The eruptive past of Indonesia

Merapi, 2010

Gunug Agung has had impressive eruptions in the past week. So far, in spite of the publicity, the event has remained relatively minor. We do not know whether these are the initial rumblings and in the next weeks and months there will be far larger explosions, or that this suffices to relieve the pressure inside and allows the volcano to go back to sleep. For the local population the second option would be preferable by far! If the eruption intensifies, we also do not know what level it may reach. Based on statistics, smaller eruptions are far more likely than big ones, and Agung is therefore expected to behave. On the other hand, larger eruptions do occur and can never be fully excluded. And if the size reaches VEI6 or higher, the impacts can become global. But even then, it is the local people who suffer most.

From Susan Loughlin, Sarah Brown, et al: Global volcanic hazards and risks, Cambridge University Press, 2015. Fatalities due volcanic eruptions. The red line is the full count, the blue line is without the 5 largest events and the purple line is without the 10 largest events.

The figure (taken from the book ‘Global volcanic hazards and risks) shows why large eruptions are best avoided. It shows documented fatalities due to volcanic eruptions over the past 400 years. Obviously, the older the event, the less complete the record will be. The numbers are dominated by the largest events, and the largest events are dominated by two eruptions, both in Indonesia. These are also the two largest eruptions in Indonesia in recent centuries. It seems likely that past VEI6 or 7 events in Indonesia will also have had massive local impacts. Worldwide, every known VEI6 or 7 eruption since 1600 has resulted in fatalities. And Indonesia is particularly vulnerable: it is a densely populated country, with a high level of development going back millennia, and there is a tendency for people to live close to the most active volcanoes as that is where the land is most fertile. Nowadays, the volcano observatories in many countries do a marvellous job in saving lives. Most eruptions give warnings, through a variety of precursors. In the current decade, the most devastating eruption was from Merapi (also Indonesia!) in 2010, where over 380 people died. But almost half a million people were evacuated before the eruptions, and it as been estimated that this evacuation saved over 10,000 lives. The Indonesian authorities, guided by the volcanologists, avoided a catastrophe.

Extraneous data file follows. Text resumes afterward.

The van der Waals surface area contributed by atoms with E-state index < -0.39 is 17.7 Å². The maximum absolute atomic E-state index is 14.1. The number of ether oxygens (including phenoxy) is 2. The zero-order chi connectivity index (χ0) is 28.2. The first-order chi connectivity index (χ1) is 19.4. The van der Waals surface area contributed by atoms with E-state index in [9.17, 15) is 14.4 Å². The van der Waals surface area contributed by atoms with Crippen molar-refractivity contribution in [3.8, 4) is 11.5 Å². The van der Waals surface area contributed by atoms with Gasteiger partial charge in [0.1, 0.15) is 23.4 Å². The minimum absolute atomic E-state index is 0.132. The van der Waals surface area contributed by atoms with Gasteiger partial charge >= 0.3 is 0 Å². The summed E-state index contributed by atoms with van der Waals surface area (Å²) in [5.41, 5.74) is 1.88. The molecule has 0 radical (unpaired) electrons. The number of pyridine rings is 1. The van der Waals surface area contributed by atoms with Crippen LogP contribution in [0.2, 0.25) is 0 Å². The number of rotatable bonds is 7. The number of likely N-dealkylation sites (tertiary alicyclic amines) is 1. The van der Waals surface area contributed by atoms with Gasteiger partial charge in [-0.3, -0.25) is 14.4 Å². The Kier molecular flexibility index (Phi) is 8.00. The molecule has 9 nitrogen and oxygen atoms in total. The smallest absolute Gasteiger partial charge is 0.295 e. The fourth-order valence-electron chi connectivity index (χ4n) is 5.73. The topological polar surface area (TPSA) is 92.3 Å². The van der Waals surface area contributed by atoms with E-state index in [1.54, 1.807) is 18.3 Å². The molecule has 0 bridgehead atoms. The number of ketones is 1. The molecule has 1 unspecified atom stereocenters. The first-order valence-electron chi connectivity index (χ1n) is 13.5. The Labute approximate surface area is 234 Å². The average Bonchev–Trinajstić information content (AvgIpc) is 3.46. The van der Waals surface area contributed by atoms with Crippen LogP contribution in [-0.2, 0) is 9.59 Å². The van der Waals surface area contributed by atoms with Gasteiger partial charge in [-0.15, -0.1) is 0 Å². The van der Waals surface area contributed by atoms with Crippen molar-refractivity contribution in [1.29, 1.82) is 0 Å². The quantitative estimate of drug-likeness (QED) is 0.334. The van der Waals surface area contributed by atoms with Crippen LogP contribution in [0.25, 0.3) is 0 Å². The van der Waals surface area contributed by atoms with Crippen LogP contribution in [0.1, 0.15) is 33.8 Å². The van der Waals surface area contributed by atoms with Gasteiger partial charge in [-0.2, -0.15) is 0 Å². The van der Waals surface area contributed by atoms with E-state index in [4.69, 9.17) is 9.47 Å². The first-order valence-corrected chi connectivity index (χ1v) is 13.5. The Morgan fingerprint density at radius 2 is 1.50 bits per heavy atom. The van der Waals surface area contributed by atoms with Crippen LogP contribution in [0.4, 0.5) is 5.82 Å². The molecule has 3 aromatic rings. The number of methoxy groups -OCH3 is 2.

The risk of eruptions depends not only on the particular volcano, but also on the nearby population. Taken both into account, Indonesia stands out as the country with by far the highest level of danger. It has been estimated that over 60% of the global threat to people from volcanoes comes from Indonesia. This is calculated from the number of active volcanoes, and the number of people living within 30 km of one. The second highest country, the Philippines, accounts for only 10%.

Since 1950, 347 volcanoes are known to have erupted across the world. Before 1950, the records become rather less complete. Over the holocene, 886 volcanoes have had known eruptions. But even for the largest eruptions there are major gaps in our knowledge. It has been estimated that we do not know 85% of the largest holocene eruptions from before 1AD. This makes it difficult to derive eruption rates, and makes it tricky to estimate the likelihood of a VEI6 or 7 per century. The best current estimate is that a VEI6 eruptions happens once every 70 years. The number of VEI7+ eruptions is estimated in the same manner to be once every 3000 years, but that seems an underestimate. After all, there have been several such eruptions over the past 2000 years. And two of the largest three eruptions of the past millennium happened in Indonesia.